We have now come to the third section of books of the Old Testament. The books of this section are called the Books of Poetry or the Poetical Books. When we think of modern poetry, we probably think of something written in measured lines, with rhythm, often in colorful language, and probably with rhyme. An example of the kind of poetry that we are used to hearing would be these famous lines:

“Poems are made by fools like me,
But only God can make a tree.”

Though colorful language may be absent from these particular lines, they definitely do have rhythm and rhyme, and they are measure lines. We should not expect Biblical Hebrew poetry to be exactly like the poetry we are used to today. There is almost no rhyme to Hebrew Poetry. The lines are not always exactly measured, and sometimes a definite rhythm is difficult to find. But there are a number of features that make Hebrew poetry a poetry of the highest level and that make it very enjoyable to read and hear.


The main feature of Hebrew poetry is called PARALLELISM. Parallelism means a repetition or echoing of a thought. Read this verse from Psalm 83:1 and notice how the same thought is repeated or echoed:

“Oh God, do not keep silent;
be not quiet, O God, be not still.”

There is really only one thought expressed in that verse; but is expressed three times with slightly different words. That is what we mean by PARALLELISM of expression. When we read the Poetical Books of the Old Testament we can notice three main kinds of parallelism. First is SYNONYMOUS PARALLELISM. In this kind of parallelism the same thought is repeated in almost the same words. (Remember that a synonym is a word that means the same as another word.) A good example of synonymous parallelism can be found in Psalm 49:1:

“Hear this, all you peoples;
Listen, all who live in this world.”

Does the first line say anything different from the second line? No, it simply repeats the same thought in different words. To repeat the thought makes the thought very strong and clear and at the same time makes the expression poetically beautiful. Second is ANTITHETICAL PARALLELISM. In this kind of parallelism something is contrasted with another. (Something that is antithetical is something that stands in contrast or is the opposite of something else.) Proverbs 15:1 is an example of antithetical parallelism:

“A gentle answer turns away wrath,
but a harsh word stirs up anger.”

A “gentle answer” stands in contrast to a “harsh word,” and “turns away wrath” stands in contrast to “stirs up anger.” The final form of parallelism is  SYNTHETIC PARALLELISM. In this kind of parallelism the second part adds to or completes the thought from the first part. Note this example from Proverbs 4:23:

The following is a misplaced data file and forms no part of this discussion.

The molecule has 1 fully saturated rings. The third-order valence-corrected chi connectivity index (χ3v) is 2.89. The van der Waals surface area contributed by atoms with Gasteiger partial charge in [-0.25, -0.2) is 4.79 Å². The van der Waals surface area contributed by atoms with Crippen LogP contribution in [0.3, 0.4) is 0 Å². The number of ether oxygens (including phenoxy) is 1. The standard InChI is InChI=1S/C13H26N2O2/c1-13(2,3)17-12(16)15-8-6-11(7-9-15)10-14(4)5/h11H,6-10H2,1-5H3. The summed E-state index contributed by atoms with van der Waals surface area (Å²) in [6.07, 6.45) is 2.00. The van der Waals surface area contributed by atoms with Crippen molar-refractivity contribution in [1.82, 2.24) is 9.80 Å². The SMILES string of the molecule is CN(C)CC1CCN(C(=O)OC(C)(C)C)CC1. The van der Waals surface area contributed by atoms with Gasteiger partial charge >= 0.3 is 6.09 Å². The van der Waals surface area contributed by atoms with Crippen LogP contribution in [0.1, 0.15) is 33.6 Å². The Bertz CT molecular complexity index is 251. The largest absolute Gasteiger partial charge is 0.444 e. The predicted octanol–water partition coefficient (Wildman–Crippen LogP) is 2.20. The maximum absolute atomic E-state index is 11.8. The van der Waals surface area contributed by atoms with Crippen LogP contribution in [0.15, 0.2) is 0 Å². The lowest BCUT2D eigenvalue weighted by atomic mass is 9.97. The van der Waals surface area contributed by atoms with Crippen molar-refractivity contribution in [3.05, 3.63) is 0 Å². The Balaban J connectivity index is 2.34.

“Above all else, guard your heart,
for it is the wellspring of life.”

You can see that the second line adds on to the thought of the first line.


Another feature of Hebrew poetry is called ACROSTICISM or ACROSTIC CONSTRUCTION. In this type of poetry the letters of the alphabet play a special part. In Old Testament acrostic poetry each line or each stanza begins with a succeeding letter of the Hebrew alphabet. That is, line one would start with the letter “A”, line two with the letter “B”, and so on through the alphabet. A number of the Psalms and sections from Proverbs and Lamentations are written with Acrostic Construction in the original Hebrew. Because it would be very difficult to do properly, translations generally have not tried to keep the acrostic arrangement found in the original Hebrew. Psalm 119 is a special acrostic poem. Look at the footnote in your NIV Bible to see how the Psalm arranged acrostically in Hebrew. Some other acrostic psalms are Psalms; 25, 34, 37, 111, 112, and 145.


We know that ALL of the Scriptures are inspired by the Holy Spirit. That includes also the Books of Poetry. Why did the Spirit write part of His Word in poetical form? We can guess that one reason was that he wanted His Word to be as beautiful and appealing to us as possible so that we would want to read it frequently. Hebrew poetry with its parallelisms is indeed beautiful and appealing. We can also guess that the Spirit wanted His Word to be easy for us to memorize so that we may constantly carry it with us. It is usually easier to memorize poetry than prose. That is certainly true of Old Testament poetry also. For the Jews, the acrostic constructions also served as a great memory aid since they would know with which letter each line was to begin.


Hebrew poetry is not limited to the five books you have listed above. Do you remember where we have already observed examples of poetry in previous books of the Bible? How about the song of Moses in [Exodus 15:1-18] or David’s lament for Saul and Jonathan in [2 Samuel 1:17-27]. Other sections are also written in poetry such as [Genesis 4:23-24] or Judges 5.

Old Testament

Who is Moses and the prophets? More topics and answers found here.

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New Testament

Who is Jesus and why should I care? Here, you will find answers!

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